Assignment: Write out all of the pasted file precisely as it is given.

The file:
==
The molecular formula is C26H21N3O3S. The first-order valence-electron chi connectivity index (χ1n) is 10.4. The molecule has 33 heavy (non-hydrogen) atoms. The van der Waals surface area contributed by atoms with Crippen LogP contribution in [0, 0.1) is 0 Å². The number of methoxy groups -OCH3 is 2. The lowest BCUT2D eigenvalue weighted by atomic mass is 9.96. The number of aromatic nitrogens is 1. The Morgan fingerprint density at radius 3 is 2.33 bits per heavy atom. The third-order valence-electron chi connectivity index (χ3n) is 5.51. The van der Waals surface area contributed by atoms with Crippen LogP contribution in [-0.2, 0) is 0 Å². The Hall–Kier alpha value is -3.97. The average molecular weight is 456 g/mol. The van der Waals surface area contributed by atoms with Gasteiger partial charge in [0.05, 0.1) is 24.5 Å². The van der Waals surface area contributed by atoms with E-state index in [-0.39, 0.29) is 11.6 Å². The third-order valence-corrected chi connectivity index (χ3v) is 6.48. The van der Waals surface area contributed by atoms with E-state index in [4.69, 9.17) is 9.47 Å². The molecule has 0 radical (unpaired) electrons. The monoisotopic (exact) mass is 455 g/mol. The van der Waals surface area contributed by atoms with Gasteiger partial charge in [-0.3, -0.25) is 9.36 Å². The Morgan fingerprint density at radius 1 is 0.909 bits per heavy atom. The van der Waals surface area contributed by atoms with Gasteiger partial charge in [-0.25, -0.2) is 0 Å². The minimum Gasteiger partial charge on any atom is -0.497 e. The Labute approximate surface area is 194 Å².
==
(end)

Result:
The molecular formula is C26H21N3O3S. The first-order valence-electron chi connectivity index (χ1n) is 10.4. The molecule has 33 heavy (non-hydrogen) atoms. The van der Waals surface area contributed by atoms with Crippen LogP contribution in [0, 0.1) is 0 Å². The number of methoxy groups -OCH3 is 2. The lowest BCUT2D eigenvalue weighted by atomic mass is 9.96. The number of aromatic nitrogens is 1. The Morgan fingerprint density at radius 3 is 2.33 bits per heavy atom. The third-order valence-electron chi connectivity index (χ3n) is 5.51. The van der Waals surface area contributed by atoms with Crippen LogP contribution in [-0.2, 0) is 0 Å². The Hall–Kier alpha value is -3.97. The average molecular weight is 456 g/mol. The van der Waals surface area contributed by atoms with Gasteiger partial charge in [0.05, 0.1) is 24.5 Å². The van der Waals surface area contributed by atoms with E-state index in [-0.39, 0.29) is 11.6 Å². The third-order valence-corrected chi connectivity index (χ3v) is 6.48. The van der Waals surface area contributed by atoms with E-state index in [4.69, 9.17) is 9.47 Å². The molecule has 0 radical (unpaired) electrons. The monoisotopic (exact) mass is 455 g/mol. The van der Waals surface area contributed by atoms with Gasteiger partial charge in [-0.3, -0.25) is 9.36 Å². The Morgan fingerprint density at radius 1 is 0.909 bits per heavy atom. The van der Waals surface area contributed by atoms with Gasteiger partial charge in [-0.25, -0.2) is 0 Å². The minimum Gasteiger partial charge on any atom is -0.497 e. The Labute approximate surface area is 194 Å².